$1 Million in Prize Money Caught Between Charity and Bankruptcy Court

Photo: The $1 million question

It was the million-dollar question on the show "Are You Smarter Than a 5th Grader?" and Kathy Cox, Georgia's top educator as the state superintendent, was competing on behalf of her favorite charity. Her answer was correct -- Queen Victoria was indeed the longest reigning British monarch. Cox won the prize and promised to donate it to three Georgia schools for the deaf and blind.

Cox says there was never any confusion about what her million-dollar prize money was intended for. She even named the schools while taping the episode.

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"If anybody watched the show, it's very clear that I was there because I'm the state superintendent of schools," she said. "I talked about those schools and playing for those kids several times during the show."

But since the show aired a year ago, the construction business of Cox's husband went under. The couple filed for bankruptcy, and as a result, their creditors are suing for the million-dollar winnings that were meant to go to charity.

Cox says that's just not fair.

"Was it a miracle that this happened? That I went on a game show and won a million dollars? Absolutely. But as I said to my husband, it's not our miracle," she said.

Lawyers for her husband's creditors say they are owed more than $3 million, and that the money she won is fair game.

"I feel that it is outrageous, quite frankly, when we had taxpayer dollars come and bail out all banks," Cox said. "Here I am trying to take $1 million and put it to the use of education of our students with disabilities, and they want to get their hands on that."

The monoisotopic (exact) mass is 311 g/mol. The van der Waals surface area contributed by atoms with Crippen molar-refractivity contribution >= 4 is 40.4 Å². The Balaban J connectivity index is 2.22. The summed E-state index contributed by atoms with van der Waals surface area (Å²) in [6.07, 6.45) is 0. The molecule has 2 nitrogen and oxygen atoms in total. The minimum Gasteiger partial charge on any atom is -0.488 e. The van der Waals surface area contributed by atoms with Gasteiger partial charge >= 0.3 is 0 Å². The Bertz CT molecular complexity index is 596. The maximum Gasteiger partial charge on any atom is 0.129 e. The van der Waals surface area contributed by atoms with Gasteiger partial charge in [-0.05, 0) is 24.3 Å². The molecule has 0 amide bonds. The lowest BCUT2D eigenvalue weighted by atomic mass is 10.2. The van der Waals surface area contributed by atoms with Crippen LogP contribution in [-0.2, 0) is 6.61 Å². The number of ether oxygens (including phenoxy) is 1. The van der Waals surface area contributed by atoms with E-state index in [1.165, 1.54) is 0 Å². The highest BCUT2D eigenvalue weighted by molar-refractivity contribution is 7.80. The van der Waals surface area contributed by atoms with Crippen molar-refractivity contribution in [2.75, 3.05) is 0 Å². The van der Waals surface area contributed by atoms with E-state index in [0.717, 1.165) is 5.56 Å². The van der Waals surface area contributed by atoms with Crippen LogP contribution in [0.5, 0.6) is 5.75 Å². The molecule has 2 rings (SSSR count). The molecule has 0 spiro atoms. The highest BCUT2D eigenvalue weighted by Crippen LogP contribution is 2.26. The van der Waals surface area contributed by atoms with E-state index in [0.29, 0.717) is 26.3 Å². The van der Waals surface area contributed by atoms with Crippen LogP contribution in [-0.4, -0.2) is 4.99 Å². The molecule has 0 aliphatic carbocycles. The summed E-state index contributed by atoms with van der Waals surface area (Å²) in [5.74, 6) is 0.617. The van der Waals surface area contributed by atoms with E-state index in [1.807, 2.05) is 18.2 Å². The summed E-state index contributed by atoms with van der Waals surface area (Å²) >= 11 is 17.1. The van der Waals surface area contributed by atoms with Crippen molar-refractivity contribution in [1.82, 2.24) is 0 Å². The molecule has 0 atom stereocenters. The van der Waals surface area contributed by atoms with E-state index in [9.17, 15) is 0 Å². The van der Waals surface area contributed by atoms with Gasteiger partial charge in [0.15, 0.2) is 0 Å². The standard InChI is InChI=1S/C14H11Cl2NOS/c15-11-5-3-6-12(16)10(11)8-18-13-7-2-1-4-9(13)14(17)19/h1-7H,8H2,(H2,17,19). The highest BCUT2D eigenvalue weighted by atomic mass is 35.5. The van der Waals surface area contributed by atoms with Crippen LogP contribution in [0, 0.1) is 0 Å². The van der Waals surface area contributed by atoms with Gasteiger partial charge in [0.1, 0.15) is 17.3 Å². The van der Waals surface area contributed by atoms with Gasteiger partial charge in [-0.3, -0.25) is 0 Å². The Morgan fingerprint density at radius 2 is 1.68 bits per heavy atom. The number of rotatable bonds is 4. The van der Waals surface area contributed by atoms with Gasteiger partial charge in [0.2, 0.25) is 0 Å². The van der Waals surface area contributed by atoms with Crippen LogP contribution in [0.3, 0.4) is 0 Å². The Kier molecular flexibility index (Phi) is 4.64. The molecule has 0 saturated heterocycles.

The documents in the case aren't clear. The prize money was originally supposed to be sent to her home address instead of directly to the schools. Cox had set up a trust for the funds. If Cox actually took custody of the money, legally the creditors could be entitled to it. But in documents Cox signed before appearing on the program, the episode on which Cox competed was clearly characterized as a "charity episode," or "charity event."

"I understand that money is just money, but it could make a big difference for these deaf, hard of hearing and blind children," said Amy Cohen Efron, a member of the Georgia Association for the Deaf. "If that money arrives at the schools, it could make a big difference in the lives of these children."

Parents and Students Protest

Cox says she chose to compete for the three Georgia schools for another important reason: several years ago, the state superintendant who preceded her was jailed for stealing more than half a million dollars from these same schools for the deaf and blind.

Parents and friends of the students are protesting. At one of the schools where the money was headed, the athletes don't have uniforms, and students who can't get into college need job training. The schools are funded by state dollars, so they aren't able to collect local tax money.

"For some of these students, getting scholarships to college or incentives for job placements or even to be involved in basketball games or track or cheerleading would literally change their lives," said Kenney Moore, school director of Atlanta Area School for the Deaf.

Brittney Brown, a senior and president of the student council at one of the schools said, "I know that she won that money in order to give it to the deaf students, and here we are waiting."

Waiting, any day now, for the bankruptcy judge to decide just who won the money -- the students or the bill collectors.

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